The area now known as Kazakhstan was originally settled by nomadic tribes in the 1st century BC, forming various nations according to family structures. The country became part of the Mongol Empire during the 13th century and became an important stop along the Great Silk Road. Kazakhstan developed a common language and culture in the 15th century and cultivated an agriculture-based economy. In the 18th century, Russia came to control Kazakhstan, partially through protection treaties and partially through military action. Eventually, though, the Kazakh people grew tired of colonial rule and briefly earned their independence as the Russian Empire fell. This independence was short lived, and Kazakhstan became part of the Soviet Union in the 1920s. Forced collectivization brought about starvation and hardship, forcing many Kazakhs to leave the country for Western China and other areas. As change occurred in the Soviet Union in the late 1980s, Kazakhstan declared it independence in December 1991. Today, Kazakhstan is poised to become a powerful international trader on the basis of its rich oil reserves, along with other natural resources.
Lay of the Land: Kazakhstan extends from the Caspian Sea to the Altay Mountains and from the plains of Western Siberia to the oasis and desert of Central Asia. The country has cold winters, hot summers, and an arid climate. Kazakhstan shares borders with Uzbekistan, Russia, China, Kyrgyzstan and Turkmenistan.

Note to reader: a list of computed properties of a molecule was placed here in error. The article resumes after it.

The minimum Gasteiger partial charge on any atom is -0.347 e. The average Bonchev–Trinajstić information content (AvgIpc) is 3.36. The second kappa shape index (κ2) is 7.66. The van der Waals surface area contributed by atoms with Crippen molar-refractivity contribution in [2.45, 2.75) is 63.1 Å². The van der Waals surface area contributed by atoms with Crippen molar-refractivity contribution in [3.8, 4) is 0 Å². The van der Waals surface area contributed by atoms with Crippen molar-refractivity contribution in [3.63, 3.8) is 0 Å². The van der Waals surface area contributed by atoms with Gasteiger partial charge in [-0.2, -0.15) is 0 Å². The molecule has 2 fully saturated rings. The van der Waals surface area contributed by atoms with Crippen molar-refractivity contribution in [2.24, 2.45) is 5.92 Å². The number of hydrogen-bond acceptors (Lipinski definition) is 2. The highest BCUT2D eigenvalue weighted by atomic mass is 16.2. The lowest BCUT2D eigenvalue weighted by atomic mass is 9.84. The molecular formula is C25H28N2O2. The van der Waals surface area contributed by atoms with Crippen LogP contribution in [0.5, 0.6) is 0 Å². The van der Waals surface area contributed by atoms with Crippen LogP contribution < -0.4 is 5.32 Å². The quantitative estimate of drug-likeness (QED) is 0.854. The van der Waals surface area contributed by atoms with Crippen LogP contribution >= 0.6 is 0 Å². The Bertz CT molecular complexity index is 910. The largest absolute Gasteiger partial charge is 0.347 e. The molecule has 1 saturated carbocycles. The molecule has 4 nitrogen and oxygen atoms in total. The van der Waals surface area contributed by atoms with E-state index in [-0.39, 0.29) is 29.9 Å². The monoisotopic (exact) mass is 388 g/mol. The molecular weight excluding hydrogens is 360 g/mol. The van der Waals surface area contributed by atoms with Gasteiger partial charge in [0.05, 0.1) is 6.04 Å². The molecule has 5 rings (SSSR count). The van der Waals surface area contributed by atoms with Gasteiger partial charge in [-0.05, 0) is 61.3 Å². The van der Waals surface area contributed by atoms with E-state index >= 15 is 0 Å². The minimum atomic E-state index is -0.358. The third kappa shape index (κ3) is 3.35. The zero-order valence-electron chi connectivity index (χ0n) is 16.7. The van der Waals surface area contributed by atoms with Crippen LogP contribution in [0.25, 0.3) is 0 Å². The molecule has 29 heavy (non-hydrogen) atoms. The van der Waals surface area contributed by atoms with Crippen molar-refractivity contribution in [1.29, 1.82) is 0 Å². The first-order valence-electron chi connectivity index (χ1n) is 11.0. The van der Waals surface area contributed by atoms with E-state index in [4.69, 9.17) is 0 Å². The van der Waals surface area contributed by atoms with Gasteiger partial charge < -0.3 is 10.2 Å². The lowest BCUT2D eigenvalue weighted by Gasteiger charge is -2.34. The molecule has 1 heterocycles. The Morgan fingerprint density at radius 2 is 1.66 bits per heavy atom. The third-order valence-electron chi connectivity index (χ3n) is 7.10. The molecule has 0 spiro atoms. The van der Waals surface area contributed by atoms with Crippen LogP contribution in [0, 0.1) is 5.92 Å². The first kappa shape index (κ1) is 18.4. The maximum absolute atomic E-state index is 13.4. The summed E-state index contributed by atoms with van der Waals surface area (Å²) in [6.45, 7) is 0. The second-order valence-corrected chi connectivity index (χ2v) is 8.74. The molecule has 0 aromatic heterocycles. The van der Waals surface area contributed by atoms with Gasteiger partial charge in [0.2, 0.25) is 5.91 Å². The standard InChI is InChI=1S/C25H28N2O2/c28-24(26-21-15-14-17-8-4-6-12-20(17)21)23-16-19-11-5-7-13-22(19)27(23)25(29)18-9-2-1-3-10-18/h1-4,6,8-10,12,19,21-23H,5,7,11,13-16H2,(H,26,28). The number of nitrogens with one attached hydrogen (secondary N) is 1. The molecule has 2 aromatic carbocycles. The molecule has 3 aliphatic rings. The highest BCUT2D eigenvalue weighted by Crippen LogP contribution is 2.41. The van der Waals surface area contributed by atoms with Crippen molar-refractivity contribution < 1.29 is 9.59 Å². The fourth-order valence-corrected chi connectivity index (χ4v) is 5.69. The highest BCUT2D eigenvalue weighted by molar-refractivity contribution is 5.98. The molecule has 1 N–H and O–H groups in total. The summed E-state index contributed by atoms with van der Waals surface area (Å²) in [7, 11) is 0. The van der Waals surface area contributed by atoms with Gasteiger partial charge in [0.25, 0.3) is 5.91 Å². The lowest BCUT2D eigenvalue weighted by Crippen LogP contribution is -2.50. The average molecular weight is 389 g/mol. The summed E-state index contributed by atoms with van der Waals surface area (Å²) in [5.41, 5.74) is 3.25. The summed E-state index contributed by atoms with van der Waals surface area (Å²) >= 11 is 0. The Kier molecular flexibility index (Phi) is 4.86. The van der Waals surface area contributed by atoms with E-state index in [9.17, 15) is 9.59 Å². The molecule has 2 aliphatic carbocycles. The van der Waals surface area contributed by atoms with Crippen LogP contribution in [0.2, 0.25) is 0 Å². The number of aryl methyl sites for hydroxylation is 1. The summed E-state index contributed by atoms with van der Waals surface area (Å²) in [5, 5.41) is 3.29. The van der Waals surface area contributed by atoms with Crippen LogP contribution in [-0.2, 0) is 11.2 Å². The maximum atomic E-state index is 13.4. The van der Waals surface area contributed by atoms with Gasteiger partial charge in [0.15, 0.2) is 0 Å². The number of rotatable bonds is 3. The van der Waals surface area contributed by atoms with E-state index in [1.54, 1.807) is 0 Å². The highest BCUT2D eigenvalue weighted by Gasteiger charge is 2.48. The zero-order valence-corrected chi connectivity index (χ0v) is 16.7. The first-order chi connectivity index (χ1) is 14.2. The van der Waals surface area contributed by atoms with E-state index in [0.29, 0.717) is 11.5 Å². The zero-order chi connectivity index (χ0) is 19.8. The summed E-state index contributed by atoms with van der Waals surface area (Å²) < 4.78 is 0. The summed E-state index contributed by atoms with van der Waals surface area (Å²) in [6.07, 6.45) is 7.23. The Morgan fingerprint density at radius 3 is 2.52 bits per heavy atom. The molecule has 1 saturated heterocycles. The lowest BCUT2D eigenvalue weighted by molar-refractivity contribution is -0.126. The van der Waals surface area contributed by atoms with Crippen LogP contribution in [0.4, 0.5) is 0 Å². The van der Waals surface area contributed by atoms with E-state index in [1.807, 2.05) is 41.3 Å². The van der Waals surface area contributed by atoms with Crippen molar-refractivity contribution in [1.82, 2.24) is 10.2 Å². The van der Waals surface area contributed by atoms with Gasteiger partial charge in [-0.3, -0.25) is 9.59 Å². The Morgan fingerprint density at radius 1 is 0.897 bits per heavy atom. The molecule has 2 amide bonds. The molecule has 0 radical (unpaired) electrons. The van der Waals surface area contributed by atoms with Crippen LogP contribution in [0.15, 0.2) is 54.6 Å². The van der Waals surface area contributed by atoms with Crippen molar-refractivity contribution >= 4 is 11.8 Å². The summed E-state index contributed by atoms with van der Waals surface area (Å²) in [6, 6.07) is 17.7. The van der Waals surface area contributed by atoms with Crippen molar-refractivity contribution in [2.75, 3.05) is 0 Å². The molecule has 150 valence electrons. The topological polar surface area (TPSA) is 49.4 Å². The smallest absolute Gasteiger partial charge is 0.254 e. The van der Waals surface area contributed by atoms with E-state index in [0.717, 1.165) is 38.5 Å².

Kazakhstan was originally settled by nomadic tribes in the 1st century BC, though the land itself has been occupied since the Stone Age. From the 4th century through the 13th century, these nomadic tribes formed various nations that ruled Kazakhstan in succession.
The United States opened its Embassy in Almaty in January 1992. Relations between the two countries are cooperative and bilateral. The US Embassy moved to Astana in 2006.
Total US exports to Kazakhstan in 2009 equaled $599.5 million. The largest U.S. export category to Kazakhstan in 2009 was agricultural equipment, which totaled $118.2 million.
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According to the State Department, Kazakhstan demonstrated the following human rights problems: “severe limits on citizens’ rights to change their government; military hazing that led to deaths; detainee and prisoner abuse; unhealthy prison conditions; arbitrary arrest and detention; lack of an independent judiciary; restrictions on freedom of speech, the press, assembly, and association; pervasive corruption, especially in law enforcement and the judicial system; prohibitive political party registration requirements; restrictions on the activities of nongovernmental organizations (NGOs); discrimination and violence against women; trafficking in persons; and societal discrimination”.
Note: The United States recognized Kazakhstan, Dec 26, 1991. Embassy Alma-Ata (now Almaty) was established Feb 3, 1992, with Courtney as Chargé d’Affaires ad interim.
Erlan A. Idrissov has served as Kazakhstan’s Ambassador to the United States since July 4, 2007. He also serves as ambassador to Brazil with residence in Washington DC.
Experienced in both nuclear and economic issues, Kenneth J. Fairfax was finally approved by the United States Senate to serve as the U.S. Ambassador to Kazakhstan. The former Soviet republic has been a focus of ongoing efforts to safeguard nuclear materials once owned by the Soviet military, which had key bases in Kazakhstan. Nominated by President Barack Obama on March 29, 2011, Fairfax was sworn in on September 15.
A native of Fort Wayne, Indiana, Richard E. Hoagland was sworn in as US Ambassador to Kazakhstan on September 10, 2008.